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Author(s): Ugur Demiray

Journal: The Turkish Online Journal of Distance Education
ISSN 1302-6488

Volume: 8;
Issue: 4;
Start page: 3;
Date: 2007;
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ABSTRACT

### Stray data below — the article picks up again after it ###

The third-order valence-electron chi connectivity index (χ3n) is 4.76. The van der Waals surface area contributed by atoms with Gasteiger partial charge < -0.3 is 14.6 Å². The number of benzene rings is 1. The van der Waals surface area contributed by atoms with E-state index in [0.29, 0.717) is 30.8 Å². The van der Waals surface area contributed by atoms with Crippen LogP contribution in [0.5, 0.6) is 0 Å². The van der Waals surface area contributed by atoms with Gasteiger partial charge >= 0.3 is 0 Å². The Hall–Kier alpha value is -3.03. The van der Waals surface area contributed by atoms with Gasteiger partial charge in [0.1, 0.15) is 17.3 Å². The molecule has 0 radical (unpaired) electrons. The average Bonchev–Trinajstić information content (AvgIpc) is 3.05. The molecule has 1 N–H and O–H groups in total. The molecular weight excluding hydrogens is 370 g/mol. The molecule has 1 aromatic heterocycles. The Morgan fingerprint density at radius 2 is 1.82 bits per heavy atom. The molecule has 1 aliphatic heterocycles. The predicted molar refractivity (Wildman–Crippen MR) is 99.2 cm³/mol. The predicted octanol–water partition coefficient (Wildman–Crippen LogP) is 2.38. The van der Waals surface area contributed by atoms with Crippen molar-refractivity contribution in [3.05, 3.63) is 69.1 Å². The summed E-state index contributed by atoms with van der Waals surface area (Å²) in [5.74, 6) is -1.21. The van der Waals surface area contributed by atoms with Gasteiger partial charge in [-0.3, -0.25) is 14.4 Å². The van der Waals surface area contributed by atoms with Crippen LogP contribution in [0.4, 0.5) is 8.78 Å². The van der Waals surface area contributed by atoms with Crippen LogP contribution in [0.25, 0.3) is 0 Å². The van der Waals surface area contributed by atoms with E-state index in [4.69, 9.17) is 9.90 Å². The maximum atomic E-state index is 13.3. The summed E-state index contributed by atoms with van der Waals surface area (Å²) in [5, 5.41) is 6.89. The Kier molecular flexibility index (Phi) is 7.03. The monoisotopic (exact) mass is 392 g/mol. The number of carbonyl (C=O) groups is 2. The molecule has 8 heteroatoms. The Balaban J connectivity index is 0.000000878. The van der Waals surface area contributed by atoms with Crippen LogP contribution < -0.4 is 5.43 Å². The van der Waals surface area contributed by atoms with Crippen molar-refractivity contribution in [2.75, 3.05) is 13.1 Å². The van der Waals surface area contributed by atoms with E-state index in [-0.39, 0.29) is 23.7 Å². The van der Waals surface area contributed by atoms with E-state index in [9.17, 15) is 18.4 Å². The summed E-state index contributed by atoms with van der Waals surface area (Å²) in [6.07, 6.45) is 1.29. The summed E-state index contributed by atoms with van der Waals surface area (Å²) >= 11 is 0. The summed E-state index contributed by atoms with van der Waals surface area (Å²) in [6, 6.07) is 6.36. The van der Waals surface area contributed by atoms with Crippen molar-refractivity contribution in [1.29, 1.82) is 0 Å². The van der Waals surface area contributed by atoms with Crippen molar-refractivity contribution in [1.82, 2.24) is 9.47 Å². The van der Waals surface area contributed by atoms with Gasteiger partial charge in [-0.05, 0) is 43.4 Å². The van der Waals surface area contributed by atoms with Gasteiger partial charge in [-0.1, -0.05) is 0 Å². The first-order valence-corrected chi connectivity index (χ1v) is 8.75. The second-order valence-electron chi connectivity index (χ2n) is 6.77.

Greetings Dear readers of TOJDE, I am pleased to inform you that in the 8th year of TOJDE are appeared on your screen now as Volume 8, Number: 4. Ti is the last issue of the year 2007. As you volume ( Number 3 was the special issue of TOJDE on “Web 2.0 and Social Software in Distance Education” subject. I received many congrulation for this special issue from the subject expert and TOJDE readers. During 6 months I received more than 45 submissions. Some of them rejected by me for the reason that their subjects were not fit for TOJDE’s publishing content strategy, and some of them rejected by TOJDE’s editors. And others can be publish next year’s issues In this issue we published one notes for Editor, 13 articles, already one review (maybe I can update for one or two reviews in due course which I am waiting from my book reviewers), news and announcements for our readers. This time 24 authors from eighth different countries are placed in this issue. These published articles are from Australia, Gana, Indonesia, Malaysia, Nigeria, Pakistan, Turkey, and UK. The first article of this issue is coming from Faculty of Education, Monash University, Victoria, AUSTRALIA. Article is entitled as “Globalization, Distance Education And Hegemonic Futures” and written by Dr. Glenn RUSSELL. He says in his paper that “Available options for distance educators can be understood in terms of instrumental and interpersonal axes that can potentially indicate the relative consideration that can be given to these factors. This approach is suggested as one way to understand available options at a time when there has been an apparent increase in instrumental approaches to distance education at the expense of interpersonal approaches and issues of social justice. While this problem is of concern, it is more appropriate to reflect on the unintended consequences of distance education for society and identify them than it is to uncritically oppose globalisation and its adherents” and discusse Distance education; globalisation; instrumentalism; null curriculum hegemony, Second article is from India and it is dealt with “Science Education Through Open And Distance Learning At Higher Education Level”, written by Dr. Amrita NIGAM and Dr. Vibha JOSHI from Indira Gandhi National Open University, INDIA. This paper examines an attempt to study the experiences of the open science learners of IGNOU on different aspect of the science higher education. Here a questionnaire was used to collect the data and responses from 81 students enrolled for B. Sc. from IGNOU were collected. The findings of the study reported that society has undergone drastic changes in the last few decades. The revolution led due to Information and Communication Technologies (ICTs) have widely affected all aspects of society. The emerging jobs require entirely new skills and competencies i.e., employment in BPOs or switching over to e-governance, e-Banking and e- based sectors. Even e-learning has made numerous expectations from teachers and other personnel. The use of ICTs in almost every field needs adequately trained workers so that they can work efficiently and effectively. The training and retraining avenues in the conventional system is grossly inadequate to cope up with the present and future demands. In this situation open and distance education is the available alternative. In the third article is about “Attidues of Graduate Students Toward Distance Education, Educational Technologies And Independent Learning”, written by Dr. Ozana URAL. Elementary Education Department, Atatürk Faculty of Education University of Marmara, TURKEY. She discusse in her paper the views of the doctoral students at traditional universities on the use of distance education systems and technologies and independent learning are determined. Findings indicate that doctoral students do not have a positive attitude towards the use of distance education systems and technologies, and they do not agree with the idea that distance education systems can support independent learning. The 4th articles arrived from Universitas Terbuka, INDONESIA, on “A Provision Of Student Learning Support Services In A Large-Scale Distance Education System At Universitas Terbuka, Indonesia”, which is written by Aminudin ZUHAIRI, Irma ADNAN and Dina THAIB. This paper addresses the practice and experience of Universitas Terbuka (UT) in the provision of learning support services for students in a large-scale distance education system. The UT, which has a network of 37 regional offices and participating institutions, has challenges to provide and manage effective learning support system for more than 340,000 students, residing in various locations of Indonesia, a country with diverse level of the quality in terms of transportation, communication and technological infrastructure and facilities. The fifth article came from GANA, the subject is “Wıdenıng Access To Tertıary Educatıon For Women In Ghana Through Dıstance Educatıon”, written by Olivia Adwoa Tiwaah Frimpong KWAPONG, University of Ghana, Institute of Adult Education. This paper explores the unique nature of DE for widening access to tertiary education most especially for women in Ghana and the issues to consider in the process.by the baseon women, ICTs, distance education, tertiary education cohcepts. The sixth article which is entitled as “REMOTE RF LABORATORY REQUIREMENTS: Engineers’ and Technicians’ Perspective”, written by Dr. Nergiz Ercil CAGILTAY, Dr. Elif Uray AYDIN and Dr. Ali KARA from Atilim University, Ankara, TURKEY This study aims to find out requirements and needs to be fulfilled in developing remote Radio Frequency (RF) laboratory. Remote laboratories are newly emerging solutions for better supporting of e-learning platforms and for increasing their efficiency and effectiveness in technical education. By this way, modern universities aim to provide lifelong learning environments to extend their education for a wider area and support learners anytime and anywhere when they need help. However, as far as the authors concern, there is no study investigating the requirements and needs of remote laboratories in that particular field in the literature. This study is based on electrical engineers’ and technicians’ perspectives on the requirements of a remote laboratory in RF domain. Its scope covers investigation of the participants’ perceptions toward computer mediated communication and it attempts to answer the questions: which studying strategies are preferred by the learners and what kind of RF laboratory content should be provided. The analysis of the results showed that, geographic independence, finding quickly the elements of past communication and temporal independence are declared as the most important advantages of computer-mediated communication.The seventh article is came from again Indira Gandhi National Open University, INDIA, on “Knowledge Management & Its Applications In Distance Education” subject written by Anurag SAXENA. I remember that he had written an article to TOJDE many years ago He hdeclares in his paper that Knowledge management (KM) can provide a university with an opportunity to integrate processes, facilitate collaboration, and form relationship across traditional organizational boundaries. It no longer stands that the most knowledgeable only will conquer; it has become that one who actually uses that knowledge will get the edge. KM provides the opportunities to rethink, recast and re-engineer. Present communication tries to build a framework for open universities to effectively use KM to maintain relationships with existing students and attracting new students, build high-valued knowledge assets, build a knowledge based value-chain to respond to the changing demands for education. The 8th article is arrived to us MALAYSIA. The article which is entitled “THE NEED FOR PARTICIPATION IN OPEN AND DISTANCE EDUCATION: The Open University Malaysia Experience”, which written by Santhi RAGHAVAN Faculty of Business & Management and P. Rajesh KUMAR from Faculty of Science Open University Malaysia,MALAYSIA. Their paper provides an overview of adult learner participation in open and distance education by focusing participation needs based on selected socio-demographic variables such as age, years of working experience and monthly income. The related study involved a sample of 454 Open University Malaysia students from a number of learning centres located in different parts of the country. The study found that adult learners are generally below the age of 39, relatively not affluent, have less than 20 years of work experience and have a high need for participation. The highest need is professional advancement, followed closely by cognitive interest, and communication improvement while the lowest reported need is escapism/social stimulation. Age and work experience exhibited negative regression coefficients, indicating inverse associations with participation need. These results are comparable to the findings of previous research on the role of age, work experience and monthly income as factors determining participation in adult higher education. Next and the ninth article were sent to TOJDE by Dr. Muhammad Imran YOUSUFfrom University of Arid Agriculture, PAKISTAN. Title of paper is “Effectiveness Of Mobile Learning In Distance Education”. The main aim of his research is to better understand and measure students’ attitudes and perceptions towards the importance of mobile learning in distance education. Results of this survey clearly indicate that facilitating mobile learning can improve the entire distance education by enhancing ways of communication among distance learners, tutors and supporting staff. The biggest advantage of this technology is that it can be used anywhere, anytime and its usage is easy access to a larger number of distance learners. This study draws the preferences and the extant to which distance learners in Pakistan are use to mobile learning. The tenth article is written by four Nigerian academics from Covenant University Paper is titled as “The Prospects Of E-Examination Implementation In Nigeria” and written by Ayo C. K., Akinyemi I.O., Adebiyi A. A., Ekong U.O. This paper propose of this paper is looking for a model for e-Examination in Nigeria where all applicants are subjected to online entrance examination as a way of curbing the irregularities as proposed by the Joint Admissions Matriculation Board (JAMB), the body saddled with the responsibility of conducting entrance examinations into all the Nigerian universities. This model was designed and tested in Covenant University, one of the private universities in Nigeria. There were 120 questions drawn from English (30), Mathematics (30), General Science (20), Commercial Courses (20), and Religion Knowledge (20), all for one hour duration. Questionnaires were administered to the applicants at the end of the examination to assess their level of ICT literacy, ease of use of the system and the difficulties encountered. Findings revealed that the system has the potentials to eliminate some of the problems that are associated with the traditional methods of examination such as impersonation and other forms of examination malpractices. The system is easy to use and candidates can get use to it with time. The timing of examination can be spaced without compromising the quality and integrity of the examination. However, much is still desired if the system were to be adopted on a national scale, particularly in terms of infrastructural and manpower development. Similarly, the quest for e-Examination can fast track the development of e-Learning facilities in the country with improved access to education. The eleventh article is written by Qadir BUKHSH, Lecturer, Department of Education The Islamia University of Bahawalpur, Bahawalpur, Pakistan on “Empowerment Of Women Through Distance Education In Pakistan”. The presented study was undertaken to highlight the gender disparities of Pakistan as well as at regional and international level. The study, measured the comparative outcome of formal and non-formal system of education in Pakistan. To achieve the desired goal, documentary analysis was considered appropriate. The number of schools and enrollment during the years 2001 to 2004 of the formal system for primary, middle and high level was considered and enrollment during the year 198-1999 and 2004 for Secondary School Certificate to Ph.D level of non-formal system was considered. Data was analyzed in term of percentage and average. It was found that enrollment of female is less than male in formal system while enrollment of female is higher than male in non-formal system of education in Pakistan. Next article is which numbered as 12, from again PAKISTAN.USA. Article is entitled as “A Study Of Student’s Attitude Towards Distance Teacher Education Programme In Pakistan”, written by Aijaz Ahmed GUJJAR, Lecturer, Federal College of Education, Muhammad Akhlaque Trained Under Graduate Teacher Federal Government Secondary School and Muhammad Rashid HAFEEZ Lecturer, Federal College of Education, Islamabad & Doctoral Scholar Department of English Bahauddin Zakariya University. The presented study was undertaken to measure the attitude of the students towards teacher training programmes through Distance Education offered by Allama Iqbal Open University (AIOU), Islamabad, Pakistan. To achieve the said end, the descriptive method of research was considered appropriate. The population of the study consisted of the B. Ed. Students of AIOU. Three hundred students from the Sahiwal region were selected as sample for the study. Questionnaire was used as a Research tool to gather the relevant data. Data was analysed in terms of percentage and mean score. It was found that majority of the students appreciated the overall input of the programme though a few eyebrows were raised concerning the assessment of the assignmentsThe thirteenth and the last article is from Anadolu University, TURKEY, which is written by Dr. Ergun TUNCKAN entiled as STRUCTURAL DIMENSIONS AND FUNCTIONS OF STUDENT CENTERS IN THE OPEN EDUCATION FACULTY PRACTICES:Three Metropolis Sampling - Istanbul, Ankara and Izmir”. His paper tells The Open Education Faculty Students Centers have been offering many services to students in Turkey since 1982. Building up bridges between students and faculties; student’s centers have had technological improvements since 1998 and thereafter quality of services have been increased and services given to students at the student’s center have been variated by implementing a low-cost computer network. Operations of the student’s centers in The Open Education system, modifications taking place in the automation systems of the centers and qualifications of services given to students have been examined comprehensively in this article. I this issue already I am giving a place only one reviewing. This is CASES ON GLOBAL E-LEARNING PRACTICES: Successes and Pitfalls, edited by Sharma, R. C., & Mishra, S. (Eds.). Hershey, PA: Information Science Publishing. (ISBN 1-59904-340-8). And reviewed by Yavuz Akbulut, from Anadolu University, TURKEY. The book properly serves to the objective of providing learning opportunities through a set of case studies on e-learning application in different contexts. Practical experience and research-based information have been synthesized meticulously in almost all chapters. Except for slight deviations from the accepted format of the book and except for slight ambiguities stemming from language use, most parts are reader friendly. Moreover, the readers are able to locate relevant information checking specific headings and abstracts all of which are organized effectively. Thus, the book might also serve as a reference book to be used whenever and wherever it is necessary to ameliorate reflection in action. The conclusion section of the book is particularly helpful in understanding the guidelines on how to plan, design and implement e-learning. Besides, the section groups the guidelines into six subcategories each one sheltering insightful reflections. Practitioners who are interested in e-learning practices will be able to find invaluable information in this book all of which results from reflective practice. Thus, the book might really help the readers gain insights into what makes an e-learning endeavor effective along with successes and pitfalls regarding practices in question. In the other sections are again in the same format as usual as TOJDE’s presenting style. News and some announcements are placed in this issue too.Dear readers, you can reach us online either directly at http://tojde.anadolu.edu.tr or by visiting Anadolu University homepage at http://www.anadolu.edu.tr from English version, clicking on Scientific Research button and than go to the Referred Journals. To receive further information and to send your recommendations and remarks, or to submit articles for consideration, please contact TOJDE Secretariat at the below address or e-mail us to tojde@anadolu.edu.tr Hope to stay in touch and meeting in our next Issue, 1st of January 2008 Cordially,Prof. Dr. Ugur Demiray Editor-in-Chief Anadolu University Yunusemre Campus 26470-Eskisehir TURKEY Tel: +90 222 335 0581 ext. 2521 or Direct: +90 222 ... GSM: +90 542 232 21 167 Fax: +90 222 320 4520 or Emails: udemiray@anadolu.edu.tr or ugdemiray@hotmail.comURL: http://home.anadolu.edu.tr/~udemiray URL: http://tojde.anadolu.edu.tr